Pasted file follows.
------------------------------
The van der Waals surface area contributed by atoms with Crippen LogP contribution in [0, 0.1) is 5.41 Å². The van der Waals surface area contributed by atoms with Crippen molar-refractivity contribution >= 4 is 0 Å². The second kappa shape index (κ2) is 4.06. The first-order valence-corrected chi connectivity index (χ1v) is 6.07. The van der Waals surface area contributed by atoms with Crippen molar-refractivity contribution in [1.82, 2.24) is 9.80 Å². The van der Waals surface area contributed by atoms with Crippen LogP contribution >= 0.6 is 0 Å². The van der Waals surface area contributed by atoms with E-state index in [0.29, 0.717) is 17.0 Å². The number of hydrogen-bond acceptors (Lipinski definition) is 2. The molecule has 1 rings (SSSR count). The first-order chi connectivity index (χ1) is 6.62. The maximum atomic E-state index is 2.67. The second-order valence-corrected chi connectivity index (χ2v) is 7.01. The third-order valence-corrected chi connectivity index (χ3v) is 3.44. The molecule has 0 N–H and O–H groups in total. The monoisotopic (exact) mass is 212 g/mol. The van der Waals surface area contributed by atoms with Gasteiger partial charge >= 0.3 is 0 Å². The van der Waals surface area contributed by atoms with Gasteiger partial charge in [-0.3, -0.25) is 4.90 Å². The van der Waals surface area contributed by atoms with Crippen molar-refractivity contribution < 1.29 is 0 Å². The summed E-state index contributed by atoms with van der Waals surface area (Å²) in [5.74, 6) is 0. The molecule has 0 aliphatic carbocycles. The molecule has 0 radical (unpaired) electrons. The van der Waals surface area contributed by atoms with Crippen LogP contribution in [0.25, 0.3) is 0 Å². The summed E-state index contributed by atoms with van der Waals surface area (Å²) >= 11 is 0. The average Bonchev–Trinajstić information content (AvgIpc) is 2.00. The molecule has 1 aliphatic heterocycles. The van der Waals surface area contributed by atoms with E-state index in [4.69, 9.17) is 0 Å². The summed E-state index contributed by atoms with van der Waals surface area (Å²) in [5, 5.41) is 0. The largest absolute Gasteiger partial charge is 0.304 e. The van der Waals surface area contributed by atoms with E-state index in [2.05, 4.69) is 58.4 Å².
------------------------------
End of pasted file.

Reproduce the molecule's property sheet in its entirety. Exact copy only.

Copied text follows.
The van der Waals surface area contributed by atoms with Crippen LogP contribution in [0, 0.1) is 5.41 Å². The van der Waals surface area contributed by atoms with Crippen molar-refractivity contribution >= 4 is 0 Å². The second kappa shape index (κ2) is 4.06. The first-order valence-corrected chi connectivity index (χ1v) is 6.07. The van der Waals surface area contributed by atoms with Crippen molar-refractivity contribution in [1.82, 2.24) is 9.80 Å². The van der Waals surface area contributed by atoms with Crippen LogP contribution >= 0.6 is 0 Å². The van der Waals surface area contributed by atoms with E-state index in [0.29, 0.717) is 17.0 Å². The number of hydrogen-bond acceptors (Lipinski definition) is 2. The molecule has 1 rings (SSSR count). The first-order chi connectivity index (χ1) is 6.62. The maximum atomic E-state index is 2.67. The second-order valence-corrected chi connectivity index (χ2v) is 7.01. The third-order valence-corrected chi connectivity index (χ3v) is 3.44. The molecule has 0 N–H and O–H groups in total. The monoisotopic (exact) mass is 212 g/mol. The van der Waals surface area contributed by atoms with Gasteiger partial charge >= 0.3 is 0 Å². The van der Waals surface area contributed by atoms with Gasteiger partial charge in [-0.3, -0.25) is 4.90 Å². The van der Waals surface area contributed by atoms with Crippen molar-refractivity contribution < 1.29 is 0 Å². The summed E-state index contributed by atoms with van der Waals surface area (Å²) in [5.74, 6) is 0. The molecule has 0 aliphatic carbocycles. The molecule has 0 radical (unpaired) electrons. The van der Waals surface area contributed by atoms with Crippen LogP contribution in [0.25, 0.3) is 0 Å². The summed E-state index contributed by atoms with van der Waals surface area (Å²) >= 11 is 0. The average Bonchev–Trinajstić information content (AvgIpc) is 2.00. The molecule has 1 aliphatic heterocycles. The van der Waals surface area contributed by atoms with E-state index in [4.69, 9.17) is 0 Å². The summed E-state index contributed by atoms with van der Waals surface area (Å²) in [5, 5.41) is 0. The largest absolute Gasteiger partial charge is 0.304 e. The van der Waals surface area contributed by atoms with E-state index in [2.05, 4.69) is 58.4 Å².